Reagan and Gorbachev
In Reagan and Gorbachev, Jack F. Matlock, Jr., gives an eyewitness account of how the Cold War ended, with humankind declared the winner. As Reagan's principal adviser on Soviet and European affairs, and later as the U.S. ambassador to the...
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In Reagan and Gorbachev, Jack F. Matlock, Jr., gives an eyewitness account of how the Cold War ended, with humankind declared the winner. As Reagan's principal adviser on Soviet and European affairs, and later as the U.S. ambassador to the U.S.S.R., Matlock lived history: He was the point person for Reagan's evolving policy of conciliation toward the Soviet Union. Working from his own papers, recent interviews with major figures, and archival sources both here and abroad, Matlock offers an insider's perspective on a diplomatic campaign far more sophisticated than previously thought, led by two men of surpassing vision. ^Matlock details how, from the start of his term, Reagan privately pursued improved U.S.--U.S.S.R. relations, while rebuilding America's military and fighting will in order to confront the Soviet Union while providing bargaining chips. When Gorbachev assumed leadership, however, Reagan and his advisers found a potential partner in the enterprise of peace. At first th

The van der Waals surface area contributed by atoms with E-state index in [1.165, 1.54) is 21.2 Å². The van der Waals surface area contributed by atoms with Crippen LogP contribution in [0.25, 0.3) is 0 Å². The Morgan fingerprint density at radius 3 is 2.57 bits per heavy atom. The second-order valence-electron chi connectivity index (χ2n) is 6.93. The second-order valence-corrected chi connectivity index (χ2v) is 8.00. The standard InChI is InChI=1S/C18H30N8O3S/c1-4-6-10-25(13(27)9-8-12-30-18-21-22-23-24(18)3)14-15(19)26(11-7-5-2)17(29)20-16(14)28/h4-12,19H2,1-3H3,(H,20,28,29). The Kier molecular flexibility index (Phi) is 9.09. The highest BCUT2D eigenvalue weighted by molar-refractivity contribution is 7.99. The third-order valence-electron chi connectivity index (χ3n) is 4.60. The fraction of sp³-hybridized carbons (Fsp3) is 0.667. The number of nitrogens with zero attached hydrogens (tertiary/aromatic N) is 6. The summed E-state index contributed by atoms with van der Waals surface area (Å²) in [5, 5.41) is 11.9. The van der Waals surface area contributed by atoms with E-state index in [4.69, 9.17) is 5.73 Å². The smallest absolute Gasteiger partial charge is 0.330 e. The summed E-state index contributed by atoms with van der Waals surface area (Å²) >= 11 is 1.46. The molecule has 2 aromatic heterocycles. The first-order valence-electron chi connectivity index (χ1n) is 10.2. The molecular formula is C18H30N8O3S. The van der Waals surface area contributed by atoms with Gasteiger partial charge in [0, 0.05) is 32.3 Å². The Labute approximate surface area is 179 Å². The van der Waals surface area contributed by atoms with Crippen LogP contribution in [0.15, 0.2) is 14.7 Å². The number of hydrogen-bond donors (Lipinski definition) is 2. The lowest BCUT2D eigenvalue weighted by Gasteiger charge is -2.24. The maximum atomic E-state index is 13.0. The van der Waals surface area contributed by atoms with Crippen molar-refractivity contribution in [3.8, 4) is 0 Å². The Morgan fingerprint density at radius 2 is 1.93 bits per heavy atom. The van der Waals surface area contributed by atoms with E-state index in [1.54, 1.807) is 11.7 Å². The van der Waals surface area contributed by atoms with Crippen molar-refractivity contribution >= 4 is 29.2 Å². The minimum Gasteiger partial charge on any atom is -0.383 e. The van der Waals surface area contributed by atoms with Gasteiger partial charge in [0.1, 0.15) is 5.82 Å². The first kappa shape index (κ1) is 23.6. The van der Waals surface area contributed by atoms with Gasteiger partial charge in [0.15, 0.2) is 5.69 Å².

I 1981-82 REAGAN'S CHALLENGE And I have to believe that our greatest goal must be peace. Ronald Reagan, June 6, 1981 I've always recognized that ultimately there's got to be a settlement, a solution. Ronald Reagan, December 23, 1981 [A] Soviet leadership devoted to improving its people's lives, rather than expanding its armed conquests, will find a sympathetic partner in the West. Ronald Reagan, May 9, 1982 Readers may suspect that the dates of the quotations set forth above are mistaken. After all, doesn't everyone know that President Reagan spent his first term bashing the Soviet Union and showed an interest in serious negotiations only in his second term? Such is the myth that has developed of late. The dates are correct. All of the remarks quoted were made during the first eighteen months of Reagan's first administration. And they were not exceptional. These thoughts were present or clearly implied in virtually everything Reagan and his first secretary of state, Alexander Haig, said about relations with the Soviet Union from the outset of their terms in office. Of course, these were not the only thoughts they expressed. Other statements, particularly when taken out of context, gave rise to the distorted impression that came to prevail in American and foreign opinion. Let us look carefully at what President Reagan said and how he said it. During his first press conference as president, on January 29, 1981, Reagan stated that he was in favor of negotiating to achieve "an actual reduction in the numbers of nuclear weapons" on a basis that would be verifiable. He also declared that during any negotiation one had to take into account "other things that are going on," and for that reason he believed in "linkage." A journalist asked what he thought of "the long-range intentions of the Soviet Union" and whether "the Kremlin is bent on world domination that might lead to a continuation of the cold war" or whether "under other circumstances detente is possible." Addressing this convoluted question, Reagan replied that "so far detente has been a one-way street that the Soviet Union has used to pursue its own aims," and that as far as Soviet intentions are concerned, their leaders have consistently said that "their goal must be the promotion of world revolution and a one-world Socialist or Communist state." Then he went on to add: "Now, as long as they do that and as long as they, at the same time, have openly and publicly declared that the only morality they recognize is what will further their cause, meaning they reserve unto themselves the right to commit any crime, to lie, to cheat, in order to attain that, and that is moral, not immoral, and we operate on a different set of standards, I think when you do business with them, even at a detente, you keep that in mind." Press and television reporters repeated his words about lying and cheating as if they were the heart of his approach.* Only an extraordinarily attentive reader would have grasped that Reagan referred to lying and cheating not as a personal moral defect of the Soviet leaders but as a feature of the philosophy they held. When asked about the remark subsequently, he denied that he was "castigating" the Soviet leaders "for lack of character," and explained, "It's just that they don't think like we do." In fact, Reagan cited in his first press conference several themes that remained in the bedrock of his policy toward the Soviet Union throughout his eight years in office: arms reduc